A month ago, Governor Kasich and his allies could not stop talking about the May jobs report because it showed that Ohio had the most monthly job gains in the nation.  However, we pointed out that given that Ohio lead the nation in job LOSSES as recently as March, the May jobs report should be discounted as Ohio’s economy has shown volatility that basically has equaled a zero sum gain.  For the past twelve months, Ohio’s unemployment rate has largely been unchanged as has Ohio jobs creation numbers.

Tomorrow, the Ohio Department of Jobs and Family Services will publicly release the June numbers, but the U.S. Department of Labor’s Bureau of Labor Statistics has already released most of the numbers, and they are terrible for Ohio.

While 37 states gained jobs in June, Ohio was one of twelve States that lost jobs in June.  In fact, Ohio lost 12,500 jobs last month, second only to Tennessee.  Tomorrow morning, we’ll find out if the May numbers were revised.  However, the initial May numbers suggested that 32,100 were created that month.  Now, assuming that those numbers are not revised in tomorrow’s report,  that means 39% of the jobs reportedly created in May were gone a month later.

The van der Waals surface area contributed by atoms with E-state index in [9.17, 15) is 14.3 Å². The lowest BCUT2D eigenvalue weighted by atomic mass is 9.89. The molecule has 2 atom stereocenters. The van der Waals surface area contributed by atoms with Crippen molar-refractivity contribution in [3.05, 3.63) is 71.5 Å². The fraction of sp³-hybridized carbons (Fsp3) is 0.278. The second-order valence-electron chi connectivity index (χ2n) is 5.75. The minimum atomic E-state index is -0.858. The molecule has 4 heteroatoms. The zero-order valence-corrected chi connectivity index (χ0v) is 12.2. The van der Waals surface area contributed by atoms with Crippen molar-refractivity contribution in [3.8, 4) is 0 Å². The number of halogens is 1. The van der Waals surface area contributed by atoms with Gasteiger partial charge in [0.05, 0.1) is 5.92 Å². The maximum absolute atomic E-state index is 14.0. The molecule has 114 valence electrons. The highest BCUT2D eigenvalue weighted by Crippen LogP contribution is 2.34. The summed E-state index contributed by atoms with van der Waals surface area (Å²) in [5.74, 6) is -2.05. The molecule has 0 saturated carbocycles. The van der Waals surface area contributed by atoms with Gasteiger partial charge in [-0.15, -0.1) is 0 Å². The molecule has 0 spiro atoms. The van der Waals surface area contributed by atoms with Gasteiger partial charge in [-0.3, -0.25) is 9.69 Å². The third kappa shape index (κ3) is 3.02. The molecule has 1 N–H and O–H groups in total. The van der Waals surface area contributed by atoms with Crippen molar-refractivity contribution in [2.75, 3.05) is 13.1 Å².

Ohio unemployment rate also reportedly went up to 7.2%, meaning that it has only dropped .1% over the past twelve months.  Ohio’s only gained 16,000 new jobs over the past twelve months.  While that’s somewhat positive, it’s anemic job growth.  Ohio is the seventh most populated state in the nation.  Yet, it’s grown fewer jobs over the past twelve months than Idaho or Kansas.  Meanwhile, “high tax” states like California has gained over a quarter of million of new jobs over the past twelve months.  Ohio’s job creation is so anemic, the U.S. Department of Labor doesn’t even including it in its press release reviewing the States with substantial changes in their unemployment rate or job creation numbers over the past twelve months.

Governor Kasich argues that his massive tax cuts for the rich are necessary to make Ohio competitive.  And yet, his economic development agency, JobsOhio, admits that its more focused on subsidizing existing jobs in Ohio that trying to lure jobs from other States.  And States that have actually INCREASED taxes (California and Illinois) have been creating substantially more jobs over the past twelve months that Ohio has.  So we have real-time evidence that the argument that Ohio MUST cut tax to be competitive and create jobs doesn’t work.

But, who knows?  Maybe the tax reform plan the Republicans in the legislature enacted with Kasich’s signature might mean Ohio can finally compete with Idaho.

[UPDATE:]  Or maybe not.

While nationally new weekly unemployment applications fell to its lowest level in ten weeks, Ohio was in the top five States with increases in new applications.  The State with the second largest drop in applications?  California.

And as this article in the Cleveland Plain Dealer points out, Ohio’s job growth over the past twelve months is less than 24% of the national rate of growth.  Also, noteworthy, last month Ohio shed 7,100 local government jobs while employment in state government grew by 3,400.  And, hey, food service jobs are growing!

 

 

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